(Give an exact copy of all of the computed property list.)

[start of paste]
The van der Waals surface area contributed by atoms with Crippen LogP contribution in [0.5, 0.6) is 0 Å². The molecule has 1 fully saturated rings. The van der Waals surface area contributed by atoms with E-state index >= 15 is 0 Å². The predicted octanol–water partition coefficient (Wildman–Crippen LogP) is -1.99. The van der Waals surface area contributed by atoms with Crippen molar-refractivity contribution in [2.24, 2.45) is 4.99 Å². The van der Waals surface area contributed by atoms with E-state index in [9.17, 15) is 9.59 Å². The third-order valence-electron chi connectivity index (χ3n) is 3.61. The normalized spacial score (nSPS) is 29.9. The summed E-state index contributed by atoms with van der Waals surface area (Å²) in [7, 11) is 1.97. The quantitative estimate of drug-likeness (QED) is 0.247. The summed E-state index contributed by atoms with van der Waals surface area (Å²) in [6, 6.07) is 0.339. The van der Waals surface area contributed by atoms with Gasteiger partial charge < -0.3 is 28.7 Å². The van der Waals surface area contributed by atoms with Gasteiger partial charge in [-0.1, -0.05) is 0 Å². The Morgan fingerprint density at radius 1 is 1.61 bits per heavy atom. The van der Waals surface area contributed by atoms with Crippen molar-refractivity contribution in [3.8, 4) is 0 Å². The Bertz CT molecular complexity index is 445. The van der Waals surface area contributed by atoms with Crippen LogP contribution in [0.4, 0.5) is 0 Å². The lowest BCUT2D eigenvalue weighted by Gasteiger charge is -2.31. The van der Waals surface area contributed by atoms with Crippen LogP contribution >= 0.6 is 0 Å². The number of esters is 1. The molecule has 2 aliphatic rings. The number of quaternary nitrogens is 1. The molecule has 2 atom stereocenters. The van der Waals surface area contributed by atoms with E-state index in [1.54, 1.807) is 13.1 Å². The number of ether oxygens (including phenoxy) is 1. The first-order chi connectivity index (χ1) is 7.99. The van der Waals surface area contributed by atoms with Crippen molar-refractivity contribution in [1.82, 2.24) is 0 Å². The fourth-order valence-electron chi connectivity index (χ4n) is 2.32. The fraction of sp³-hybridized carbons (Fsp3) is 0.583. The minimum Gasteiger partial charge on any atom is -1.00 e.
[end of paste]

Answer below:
The van der Waals surface area contributed by atoms with Crippen LogP contribution in [0.5, 0.6) is 0 Å². The molecule has 1 fully saturated rings. The van der Waals surface area contributed by atoms with E-state index >= 15 is 0 Å². The predicted octanol–water partition coefficient (Wildman–Crippen LogP) is -1.99. The van der Waals surface area contributed by atoms with Crippen molar-refractivity contribution in [2.24, 2.45) is 4.99 Å². The van der Waals surface area contributed by atoms with E-state index in [9.17, 15) is 9.59 Å². The third-order valence-electron chi connectivity index (χ3n) is 3.61. The normalized spacial score (nSPS) is 29.9. The summed E-state index contributed by atoms with van der Waals surface area (Å²) in [7, 11) is 1.97. The quantitative estimate of drug-likeness (QED) is 0.247. The summed E-state index contributed by atoms with van der Waals surface area (Å²) in [6, 6.07) is 0.339. The van der Waals surface area contributed by atoms with Gasteiger partial charge < -0.3 is 28.7 Å². The van der Waals surface area contributed by atoms with Gasteiger partial charge in [-0.1, -0.05) is 0 Å². The Morgan fingerprint density at radius 1 is 1.61 bits per heavy atom. The van der Waals surface area contributed by atoms with Crippen molar-refractivity contribution in [3.8, 4) is 0 Å². The Bertz CT molecular complexity index is 445. The van der Waals surface area contributed by atoms with Crippen LogP contribution in [0.4, 0.5) is 0 Å². The lowest BCUT2D eigenvalue weighted by Gasteiger charge is -2.31. The van der Waals surface area contributed by atoms with Crippen LogP contribution >= 0.6 is 0 Å². The number of esters is 1. The molecule has 2 aliphatic rings. The number of quaternary nitrogens is 1. The molecule has 2 atom stereocenters. The van der Waals surface area contributed by atoms with E-state index in [1.54, 1.807) is 13.1 Å². The number of ether oxygens (including phenoxy) is 1. The first-order chi connectivity index (χ1) is 7.99. The van der Waals surface area contributed by atoms with Crippen molar-refractivity contribution in [1.82, 2.24) is 0 Å². The fourth-order valence-electron chi connectivity index (χ4n) is 2.32. The fraction of sp³-hybridized carbons (Fsp3) is 0.583. The minimum Gasteiger partial charge on any atom is -1.00 e.